GOBIND SAGAR (520 m): In 1963, the the world's highest gravity dam, the Bhakra, was dedicated to the nation. Its huge reservoir, the Gobind Sagar Lake, on the River Sutlej, extending for 90 km upto the town of Bilaspur covers an area of some 170 sq km. Its clear waters hold a variety of fish and its banks are a draw for hopeful anglers. A large range of avian life can be seen in the lake. The Gobind Sagar Lake is also emerging as a major site for boating and water sports and a wide range of facilities and training courses are available. Every winter, the Mountaineering Institute holds a festival of water sports here.


RAJGARH (2169 m): Just 30 km from Solan Rajgarh blessed with considerable natural beauty, is an unspoilt retreat set amidst apple orchards. Its entry into the tourist circuit is relatively recent. A rest house and eating places made it convenient for a holiday.

SHILLAI: Approachable by road from Paonta Sahib and Sataun and surrounded by woods, Shillai lies close to the River Tons. It is closely allied with the worship of local deities Shirgul and Gugga and is an important centre of folk culture. A trek to the 3647 m peak of Choor Chandni also called the Churdhar, loosely translated as the 'mountain of the silver bangle', can be made from here via Haripur Dhar. A trek to Chakrata in Uttar Pradesh is also possible from Shillai.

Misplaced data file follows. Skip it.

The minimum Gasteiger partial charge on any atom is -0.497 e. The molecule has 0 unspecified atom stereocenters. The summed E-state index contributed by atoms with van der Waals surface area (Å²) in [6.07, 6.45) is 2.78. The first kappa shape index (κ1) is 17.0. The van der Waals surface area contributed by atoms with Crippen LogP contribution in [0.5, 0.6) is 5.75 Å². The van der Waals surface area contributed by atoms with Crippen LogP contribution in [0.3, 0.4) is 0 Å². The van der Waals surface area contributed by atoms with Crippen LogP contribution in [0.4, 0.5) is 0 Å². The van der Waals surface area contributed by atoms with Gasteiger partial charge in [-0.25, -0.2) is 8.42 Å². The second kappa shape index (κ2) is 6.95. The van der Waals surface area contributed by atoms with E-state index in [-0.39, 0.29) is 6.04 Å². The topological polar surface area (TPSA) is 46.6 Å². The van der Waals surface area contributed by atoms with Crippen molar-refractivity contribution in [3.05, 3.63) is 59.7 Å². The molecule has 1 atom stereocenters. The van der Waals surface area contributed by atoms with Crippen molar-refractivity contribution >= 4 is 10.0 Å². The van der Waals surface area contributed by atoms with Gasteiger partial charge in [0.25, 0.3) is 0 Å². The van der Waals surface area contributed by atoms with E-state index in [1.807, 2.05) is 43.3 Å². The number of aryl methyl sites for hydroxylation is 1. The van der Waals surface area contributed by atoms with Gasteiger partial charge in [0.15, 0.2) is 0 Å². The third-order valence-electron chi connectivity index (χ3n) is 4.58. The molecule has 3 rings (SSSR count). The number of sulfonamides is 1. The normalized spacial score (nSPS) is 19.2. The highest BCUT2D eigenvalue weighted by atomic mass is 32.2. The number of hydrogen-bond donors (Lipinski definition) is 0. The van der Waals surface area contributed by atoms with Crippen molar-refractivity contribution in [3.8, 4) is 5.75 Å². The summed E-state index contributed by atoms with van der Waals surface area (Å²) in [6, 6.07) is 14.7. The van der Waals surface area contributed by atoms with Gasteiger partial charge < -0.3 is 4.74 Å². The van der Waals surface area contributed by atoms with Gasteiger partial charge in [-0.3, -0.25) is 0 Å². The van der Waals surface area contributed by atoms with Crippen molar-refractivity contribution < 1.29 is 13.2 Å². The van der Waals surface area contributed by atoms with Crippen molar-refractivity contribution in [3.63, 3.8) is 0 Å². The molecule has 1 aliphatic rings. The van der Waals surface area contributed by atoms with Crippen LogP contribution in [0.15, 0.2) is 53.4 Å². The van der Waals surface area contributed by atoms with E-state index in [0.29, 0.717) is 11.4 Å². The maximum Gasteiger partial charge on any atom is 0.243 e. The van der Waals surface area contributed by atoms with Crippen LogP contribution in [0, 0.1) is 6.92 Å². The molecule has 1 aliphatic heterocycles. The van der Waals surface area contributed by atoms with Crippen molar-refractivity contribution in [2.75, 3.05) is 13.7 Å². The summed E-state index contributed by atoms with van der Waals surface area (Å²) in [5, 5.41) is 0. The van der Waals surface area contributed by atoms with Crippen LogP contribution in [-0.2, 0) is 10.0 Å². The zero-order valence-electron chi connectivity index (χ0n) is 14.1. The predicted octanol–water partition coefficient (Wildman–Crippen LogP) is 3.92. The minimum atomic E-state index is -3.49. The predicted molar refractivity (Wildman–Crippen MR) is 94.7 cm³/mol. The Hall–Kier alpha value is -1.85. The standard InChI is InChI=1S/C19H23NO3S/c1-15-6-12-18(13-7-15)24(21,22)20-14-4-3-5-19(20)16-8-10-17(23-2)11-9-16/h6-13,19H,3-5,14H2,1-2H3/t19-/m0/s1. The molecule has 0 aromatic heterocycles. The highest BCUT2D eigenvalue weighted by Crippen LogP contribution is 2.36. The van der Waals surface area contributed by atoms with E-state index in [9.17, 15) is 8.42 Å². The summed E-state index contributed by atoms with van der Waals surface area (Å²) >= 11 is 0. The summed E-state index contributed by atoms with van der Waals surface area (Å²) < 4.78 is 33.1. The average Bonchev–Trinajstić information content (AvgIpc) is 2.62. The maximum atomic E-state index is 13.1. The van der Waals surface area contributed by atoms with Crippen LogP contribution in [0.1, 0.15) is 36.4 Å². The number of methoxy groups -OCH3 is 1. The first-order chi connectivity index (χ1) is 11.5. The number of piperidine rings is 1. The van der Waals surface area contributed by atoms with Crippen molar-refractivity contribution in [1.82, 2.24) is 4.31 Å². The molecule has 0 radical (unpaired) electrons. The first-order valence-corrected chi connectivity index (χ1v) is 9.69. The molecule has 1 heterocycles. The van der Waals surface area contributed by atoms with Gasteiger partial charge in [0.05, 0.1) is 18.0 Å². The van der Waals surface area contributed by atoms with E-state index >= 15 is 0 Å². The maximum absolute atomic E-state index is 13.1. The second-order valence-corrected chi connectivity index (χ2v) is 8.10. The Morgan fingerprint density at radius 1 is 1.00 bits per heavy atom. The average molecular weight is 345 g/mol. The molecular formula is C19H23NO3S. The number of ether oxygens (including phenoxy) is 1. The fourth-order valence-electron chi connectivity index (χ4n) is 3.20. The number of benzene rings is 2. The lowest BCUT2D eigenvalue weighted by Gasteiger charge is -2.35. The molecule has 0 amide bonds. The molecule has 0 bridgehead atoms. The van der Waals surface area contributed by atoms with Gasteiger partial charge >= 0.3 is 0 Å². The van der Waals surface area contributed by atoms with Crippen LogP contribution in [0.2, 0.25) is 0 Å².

ARKI: Just 52 km from Shimla, once the capital of the princely state of Baghal. The elegant palace at Arki, picturesquely located against a wooded hillside, is famous for its Ast Bayaka frescoes, executed in the Arki Kalam style. Refurbished now, the palace is a Heritage Hotel.

The Jakholi Temple, at Arki, is a remarkable archetectural specimen- a triple shrine of the 'shikhara' style. Other temples include those dedicated to Lutuur Mahadeva, the Shakni Mahadeva, Bhairon and Durga Mata.